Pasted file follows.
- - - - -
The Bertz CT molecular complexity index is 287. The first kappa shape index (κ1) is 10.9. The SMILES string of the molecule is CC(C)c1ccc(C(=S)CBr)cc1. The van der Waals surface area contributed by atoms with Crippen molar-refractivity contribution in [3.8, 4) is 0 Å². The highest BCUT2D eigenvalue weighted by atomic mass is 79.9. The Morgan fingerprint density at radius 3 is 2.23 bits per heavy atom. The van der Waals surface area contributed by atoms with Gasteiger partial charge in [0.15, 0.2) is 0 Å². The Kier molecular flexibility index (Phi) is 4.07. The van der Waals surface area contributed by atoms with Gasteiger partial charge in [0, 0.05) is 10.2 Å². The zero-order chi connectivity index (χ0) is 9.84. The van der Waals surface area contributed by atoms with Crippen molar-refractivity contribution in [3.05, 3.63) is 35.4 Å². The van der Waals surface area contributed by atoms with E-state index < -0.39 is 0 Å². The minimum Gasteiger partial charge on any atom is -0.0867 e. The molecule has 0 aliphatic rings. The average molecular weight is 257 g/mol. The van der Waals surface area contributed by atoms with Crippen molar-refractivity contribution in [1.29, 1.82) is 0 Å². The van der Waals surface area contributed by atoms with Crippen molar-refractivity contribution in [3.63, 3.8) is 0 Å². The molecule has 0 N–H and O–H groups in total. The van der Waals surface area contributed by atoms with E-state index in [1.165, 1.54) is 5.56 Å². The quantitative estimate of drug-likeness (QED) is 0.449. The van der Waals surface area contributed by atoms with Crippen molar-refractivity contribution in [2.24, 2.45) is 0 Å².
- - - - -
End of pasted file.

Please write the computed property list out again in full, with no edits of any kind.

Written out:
The Bertz CT molecular complexity index is 287. The first kappa shape index (κ1) is 10.9. The SMILES string of the molecule is CC(C)c1ccc(C(=S)CBr)cc1. The van der Waals surface area contributed by atoms with Crippen molar-refractivity contribution in [3.8, 4) is 0 Å². The highest BCUT2D eigenvalue weighted by atomic mass is 79.9. The Morgan fingerprint density at radius 3 is 2.23 bits per heavy atom. The van der Waals surface area contributed by atoms with Gasteiger partial charge in [0.15, 0.2) is 0 Å². The Kier molecular flexibility index (Phi) is 4.07. The van der Waals surface area contributed by atoms with Gasteiger partial charge in [0, 0.05) is 10.2 Å². The zero-order chi connectivity index (χ0) is 9.84. The van der Waals surface area contributed by atoms with Crippen molar-refractivity contribution in [3.05, 3.63) is 35.4 Å². The van der Waals surface area contributed by atoms with E-state index < -0.39 is 0 Å². The minimum Gasteiger partial charge on any atom is -0.0867 e. The molecule has 0 aliphatic rings. The average molecular weight is 257 g/mol. The van der Waals surface area contributed by atoms with Crippen molar-refractivity contribution in [1.29, 1.82) is 0 Å². The van der Waals surface area contributed by atoms with Crippen molar-refractivity contribution in [3.63, 3.8) is 0 Å². The molecule has 0 N–H and O–H groups in total. The van der Waals surface area contributed by atoms with E-state index in [1.165, 1.54) is 5.56 Å². The quantitative estimate of drug-likeness (QED) is 0.449. The van der Waals surface area contributed by atoms with Crippen molar-refractivity contribution in [2.24, 2.45) is 0 Å².